John Ritenbaugh, referring to Revelation 11:8, focuses upon the meaning of "Sodom and Egypt," a term that identifies Jerusalem, but metonymically stands for all the inhabitants of modern Israel, including the United States, Canada, and England. This term carries both the connotation of vileness and slavery. The …
Sodomites were industrious people, but they cared nothing for God, mirroring the worst aspects of modern Israel. We need to make sure that we live soberly.
Richard Ritenbaugh, comparing the New Testament city of Corinth, the Old Testament city of Sodom, and the Church, finds some disturbing parallels and similarities. The focus of I Corinthians is practical advice on how to live a Christian life in an ungodly venue. Secular progressivism has successfully pushed God out of the …
Richard Ritenbaugh, acknowledging that our end-time conditions in America resemble the days of Lot and the culture of Sodom, felt compelled to extend the comparisons of his sermon preached on November 3, 2012. The days of Lot could also be characterized as productive and wealthy, leading to an excess of idle time. The residents …
Jesus says the end times will be like the days of Lot in Sodom, meaning that rampant homosexuality is a sign of the end. This worldwide trend is upon us.
Lot's wife is best known for locking back and becoming a pillar of salt. What was so important that she yearned for Sodom? The same pull can draw us away.
Not only is homosexuality out of the closet in America, it is entirely out in the open and militantly demanding its recognition and acceptance.
We have a mandate to flee idolatry and the contagion of worldliness. If we seek to save our lives by embracing worldliness, we will lose our lives.
The West is obsessed with materialism and guaranteed security, as many institutions protect—even encourage—mediocrity, incompetency, and malfeasance.
'Righteous' Lot represents those who become accustomed to the sin around them, progressively searing their consciences, similar to spiritual neuropathy.
God's people living in America must prioritize God's Commandments over the U.S. Constitution and over American culture. We have a heavenly citizenship.
Homosexuality is not a lifestyle, but a sin directly against God, flouting God's creation of male and female, and perverting the natural use of the human body.
The example of Lot's wife teaches us that God does not want us to maintain close associations with the world because it almost inevitably leads to compromise.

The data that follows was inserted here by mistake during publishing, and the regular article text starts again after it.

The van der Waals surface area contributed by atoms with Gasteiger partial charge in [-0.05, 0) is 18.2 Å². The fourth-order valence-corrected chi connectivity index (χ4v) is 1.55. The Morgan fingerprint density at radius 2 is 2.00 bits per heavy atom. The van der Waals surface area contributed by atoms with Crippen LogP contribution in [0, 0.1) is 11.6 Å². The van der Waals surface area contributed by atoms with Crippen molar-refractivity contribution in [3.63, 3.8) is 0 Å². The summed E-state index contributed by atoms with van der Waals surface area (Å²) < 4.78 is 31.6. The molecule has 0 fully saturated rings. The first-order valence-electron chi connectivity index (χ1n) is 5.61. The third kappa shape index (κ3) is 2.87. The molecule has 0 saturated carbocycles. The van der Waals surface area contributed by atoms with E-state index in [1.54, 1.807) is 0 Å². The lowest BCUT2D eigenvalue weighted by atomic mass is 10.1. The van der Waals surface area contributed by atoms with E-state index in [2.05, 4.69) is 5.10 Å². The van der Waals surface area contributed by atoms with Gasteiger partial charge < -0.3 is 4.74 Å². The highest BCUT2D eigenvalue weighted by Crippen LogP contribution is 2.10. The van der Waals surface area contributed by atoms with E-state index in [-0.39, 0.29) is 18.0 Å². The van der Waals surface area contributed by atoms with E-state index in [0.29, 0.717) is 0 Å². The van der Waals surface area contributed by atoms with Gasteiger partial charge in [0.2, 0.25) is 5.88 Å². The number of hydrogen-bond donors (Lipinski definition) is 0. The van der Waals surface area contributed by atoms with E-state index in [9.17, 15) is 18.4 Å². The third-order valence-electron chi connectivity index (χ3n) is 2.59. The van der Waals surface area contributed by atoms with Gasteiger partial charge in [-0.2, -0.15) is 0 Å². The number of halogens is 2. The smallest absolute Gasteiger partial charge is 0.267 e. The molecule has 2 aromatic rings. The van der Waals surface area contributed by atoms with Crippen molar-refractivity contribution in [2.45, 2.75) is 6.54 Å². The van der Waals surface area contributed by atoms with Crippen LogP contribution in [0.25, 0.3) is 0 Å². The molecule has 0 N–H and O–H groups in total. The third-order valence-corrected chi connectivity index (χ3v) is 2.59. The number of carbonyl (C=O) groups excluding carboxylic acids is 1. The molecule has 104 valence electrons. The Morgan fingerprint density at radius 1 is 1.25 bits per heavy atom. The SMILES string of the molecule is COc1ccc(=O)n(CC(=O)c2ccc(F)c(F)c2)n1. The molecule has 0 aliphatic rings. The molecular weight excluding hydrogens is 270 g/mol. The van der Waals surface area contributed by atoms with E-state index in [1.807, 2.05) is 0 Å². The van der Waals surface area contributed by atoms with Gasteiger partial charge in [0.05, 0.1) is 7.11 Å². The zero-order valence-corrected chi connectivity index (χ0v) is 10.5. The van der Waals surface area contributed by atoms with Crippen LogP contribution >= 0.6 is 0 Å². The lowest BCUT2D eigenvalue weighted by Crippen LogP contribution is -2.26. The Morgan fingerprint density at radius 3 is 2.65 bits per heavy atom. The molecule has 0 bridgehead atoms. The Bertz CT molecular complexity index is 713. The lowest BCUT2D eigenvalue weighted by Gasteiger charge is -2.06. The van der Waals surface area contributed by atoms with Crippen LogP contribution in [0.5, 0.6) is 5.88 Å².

The world's political, religious, economic, and cultural systems pose a danger to God's people, but God wants us to work out His plan within the Babylonian system.
Christ's Two Witnesses will accomplished their work before the Beast kills them. Humanity will feel relief at their death, but stark terror at their resurrection.
John Ritenbaugh, reflecting on an article in Christianity Today which suggests that American Christians are becoming increasingly confused about whether abortion is equivalent to murder, concludes that we live in a moral garbage dump, every bit as vile as Sodom and Gomorrah. America (and the other Israelitish nations), like …
Charles Whitaker, describing his recent trip to New York, doing a number of things that he thought he would never do, focuses on the contrast of the current "Capital of the world" or the secular city to Jerusalem, the imminent new capital of the world. Are we on Jerusalem's wall, doing whatever it will take to …
God helps us to overcome our problems in an unraveling process, sometimes taking us back through the consequences of the bad habits we have accumulated.
We need to resist the lure of the world to pitch our tent toward Sodom as Lot did. Love for the world's ways constitutes enmity for God and His law.
Richard Ritenbaugh, reminding us that we have a perennial mandate to examine ourselves, warns that the cesspool of this world's culture is deep and getting deeper. Even though the world is waxing progressively worse, many of us live in a comparatively safe, free, and prosperous country, with incredible material abundance, …
Lot equivocated with God's instructions, looking for escape clauses, showing him to be self-centered and worldly wise, compromised by the values of the world.